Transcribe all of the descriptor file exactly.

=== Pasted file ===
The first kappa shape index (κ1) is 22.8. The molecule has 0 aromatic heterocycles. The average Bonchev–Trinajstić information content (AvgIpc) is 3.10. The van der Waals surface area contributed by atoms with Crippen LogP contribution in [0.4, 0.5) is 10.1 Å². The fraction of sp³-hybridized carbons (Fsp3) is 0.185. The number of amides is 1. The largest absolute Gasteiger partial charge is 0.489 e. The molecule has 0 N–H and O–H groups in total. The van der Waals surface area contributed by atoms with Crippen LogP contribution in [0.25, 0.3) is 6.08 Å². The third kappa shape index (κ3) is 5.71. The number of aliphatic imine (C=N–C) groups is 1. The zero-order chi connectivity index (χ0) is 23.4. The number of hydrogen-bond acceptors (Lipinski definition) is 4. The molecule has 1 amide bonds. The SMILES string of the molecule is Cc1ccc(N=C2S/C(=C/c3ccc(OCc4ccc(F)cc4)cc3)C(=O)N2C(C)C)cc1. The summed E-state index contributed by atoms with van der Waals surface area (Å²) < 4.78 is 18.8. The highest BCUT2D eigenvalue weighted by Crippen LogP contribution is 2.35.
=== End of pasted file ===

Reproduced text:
The first kappa shape index (κ1) is 22.8. The molecule has 0 aromatic heterocycles. The average Bonchev–Trinajstić information content (AvgIpc) is 3.10. The van der Waals surface area contributed by atoms with Crippen LogP contribution in [0.4, 0.5) is 10.1 Å². The fraction of sp³-hybridized carbons (Fsp3) is 0.185. The number of amides is 1. The largest absolute Gasteiger partial charge is 0.489 e. The molecule has 0 N–H and O–H groups in total. The van der Waals surface area contributed by atoms with Crippen LogP contribution in [0.25, 0.3) is 6.08 Å². The third kappa shape index (κ3) is 5.71. The number of aliphatic imine (C=N–C) groups is 1. The zero-order chi connectivity index (χ0) is 23.4. The number of hydrogen-bond acceptors (Lipinski definition) is 4. The molecule has 1 amide bonds. The SMILES string of the molecule is Cc1ccc(N=C2S/C(=C/c3ccc(OCc4ccc(F)cc4)cc3)C(=O)N2C(C)C)cc1. The summed E-state index contributed by atoms with van der Waals surface area (Å²) < 4.78 is 18.8. The highest BCUT2D eigenvalue weighted by Crippen LogP contribution is 2.35.